By Hannah Meisel
* Boy what a day. In case you are not plugged into this world, here are the basics: on Tuesday it was reported that a woman would come forward on Thursday to accuse a “leading lawmaker” of harassment. This morning the woman went on Dan Proft’s radio show only identifying herself as “M,” and then at a 1 p.m. press conference in the Capitol, she identified herself as a medical marijuana advocate named Maryann Loncar.
Loncar accused top Madigan ally Rep. Lou Lang (D-Skokie) of years of harassment. But when pressed by reporters during the press conference, Loncar revealed that the reason for the abuse was because she claims she was privy to knowledge of an alleged $170 million “bribe” offered to Lang and two other Democrats by someone in the medical marijuana industry. However, the person she heard this from disputes this claim, as Rich reported earlier.
Lang then held his own press conference, where he was flanked by female supporters — lawmakers and lobbyists — who spoke to Lang’s leadership and even mentorship of women.
Democratic Rep. Lou Lang of Skokie announced he was stepping down as House deputy majority leader in a statement released as advocate Maryann Loncar was taking questions from reporters at the Capitol.
Loncar accused Lang of years of verbal abuse after they initially worked together to pass the state’s 2013 law that legalized medical marijuana. Loncar said that several years ago, Lang made her uncomfortable by putting his hand on her lower back and asking if her husband knew how lucky he was.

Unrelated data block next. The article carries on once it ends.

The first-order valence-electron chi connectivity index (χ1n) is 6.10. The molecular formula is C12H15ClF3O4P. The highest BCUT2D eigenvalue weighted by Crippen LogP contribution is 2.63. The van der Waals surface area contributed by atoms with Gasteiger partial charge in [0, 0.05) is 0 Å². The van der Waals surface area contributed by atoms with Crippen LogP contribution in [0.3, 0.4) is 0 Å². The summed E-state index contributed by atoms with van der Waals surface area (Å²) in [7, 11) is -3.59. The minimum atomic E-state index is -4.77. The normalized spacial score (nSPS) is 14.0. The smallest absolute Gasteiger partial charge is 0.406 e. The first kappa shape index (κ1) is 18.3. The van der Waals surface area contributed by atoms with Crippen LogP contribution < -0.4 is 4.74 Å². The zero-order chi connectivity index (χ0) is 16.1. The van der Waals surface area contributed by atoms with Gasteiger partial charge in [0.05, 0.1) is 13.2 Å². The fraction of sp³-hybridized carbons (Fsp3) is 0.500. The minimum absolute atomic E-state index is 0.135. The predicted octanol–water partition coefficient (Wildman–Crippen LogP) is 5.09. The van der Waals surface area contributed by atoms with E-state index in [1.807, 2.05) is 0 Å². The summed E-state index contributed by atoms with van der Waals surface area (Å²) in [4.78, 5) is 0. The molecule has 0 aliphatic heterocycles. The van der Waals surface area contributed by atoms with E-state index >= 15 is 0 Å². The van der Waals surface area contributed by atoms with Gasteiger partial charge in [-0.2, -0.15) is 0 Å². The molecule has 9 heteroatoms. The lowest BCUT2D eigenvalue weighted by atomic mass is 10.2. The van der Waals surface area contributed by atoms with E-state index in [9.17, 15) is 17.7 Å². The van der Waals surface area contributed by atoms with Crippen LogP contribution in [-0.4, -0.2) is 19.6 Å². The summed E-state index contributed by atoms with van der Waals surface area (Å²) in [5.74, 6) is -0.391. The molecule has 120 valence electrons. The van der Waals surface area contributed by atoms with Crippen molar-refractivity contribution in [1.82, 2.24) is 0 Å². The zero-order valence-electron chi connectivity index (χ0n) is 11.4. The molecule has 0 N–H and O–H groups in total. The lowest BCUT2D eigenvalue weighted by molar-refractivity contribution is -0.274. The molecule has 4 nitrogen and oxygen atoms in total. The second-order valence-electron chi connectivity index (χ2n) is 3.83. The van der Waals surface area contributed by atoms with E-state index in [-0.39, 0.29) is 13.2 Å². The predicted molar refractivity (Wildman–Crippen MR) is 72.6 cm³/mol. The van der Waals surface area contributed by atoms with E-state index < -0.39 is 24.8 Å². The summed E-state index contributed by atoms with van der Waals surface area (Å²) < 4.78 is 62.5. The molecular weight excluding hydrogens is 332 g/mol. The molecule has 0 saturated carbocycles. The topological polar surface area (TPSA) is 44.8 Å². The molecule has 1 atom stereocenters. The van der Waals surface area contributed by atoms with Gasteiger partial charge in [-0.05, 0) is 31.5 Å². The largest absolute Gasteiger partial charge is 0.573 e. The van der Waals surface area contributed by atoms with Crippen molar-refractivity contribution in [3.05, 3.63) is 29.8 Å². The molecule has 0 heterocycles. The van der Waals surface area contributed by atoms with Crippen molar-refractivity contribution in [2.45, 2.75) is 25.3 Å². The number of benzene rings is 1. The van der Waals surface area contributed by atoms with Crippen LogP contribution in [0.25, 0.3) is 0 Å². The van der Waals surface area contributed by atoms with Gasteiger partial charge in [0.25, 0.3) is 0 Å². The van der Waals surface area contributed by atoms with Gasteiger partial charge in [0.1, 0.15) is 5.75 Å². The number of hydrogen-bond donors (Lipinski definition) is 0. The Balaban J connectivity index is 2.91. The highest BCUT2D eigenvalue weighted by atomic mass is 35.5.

Loncar said that on another occasion, Lang called her at night as she was out at dinner, saying he would have come to meet her if she were alone.
Lang’s announcement came less than 24 hours after he won approval of the federal Equal Rights Amendment, which seeks to guarantee that rights can’t be denied because of a person’s sex.
Loncar said she became “privy” to information she shouldn’t have when she witnessed Lang being offered a $170 million bribe, and that’s when Lang retaliated, with behavior such as telling her ex-husband: “I can help you bury her if you want.”
She says she never contacted police or other authorities in part out of distrust and fear of further retaliation, but that she came forward Thursday despite fearing for her life, hoping that other women will speak out against Lang and others in power. […]
Lang also denied any suggestion of a bribe.
“If I have $170 million somewhere, help me find it,” he said.
Loncar said her experience was similar to allegations brought forth by other people who have come forward, including state Rep. Kelly Cassidy, who alleged retaliation from House Speaker Michael Madigan after she spoke out questioning his office’s handling of harassment claims.
“It’s what everybody else is talking about,” Loncar said Thursday morning. “It’s Representative Cassidy and other people that stand up and say if you don’t conform and go along with everything they tell you, regardless of your own morals, your own mindset, you will be blackballed and that you will be treated unfairly and you will be harassed and you will be singled out. And no matter how many times you go through a video for 15 minutes and answer questions on sexual harassment, that’s not enough. That’s not enough.”
Loncar also claimed Lang killed a hemp farming bill she had been advocating for, a claim many organizations are disputing.
Jen Walling, executive director and lobbyist on behalf of the Illinois Environmental Council, said the initial hemp farming bill “wasn’t killed because of Lou Lang.”
“That is absolutely not true,” Walling said, adding that the measure failed because an agreement couldn’t be reached with the Medical Cannabis Association. A revamped Industrial Hemp Bill was sent to the governor on Wednesday after being passed by the state Senate.
Walling called Loncar a “citizen advocate,” who was not involved in negotiations or in any meetings regarding the initial hemp bill.
“I’m not belittling her other claims but I’m absolutely sure that Lou did not kill this bill,” Walling said.
Walling told Rich the same thing today.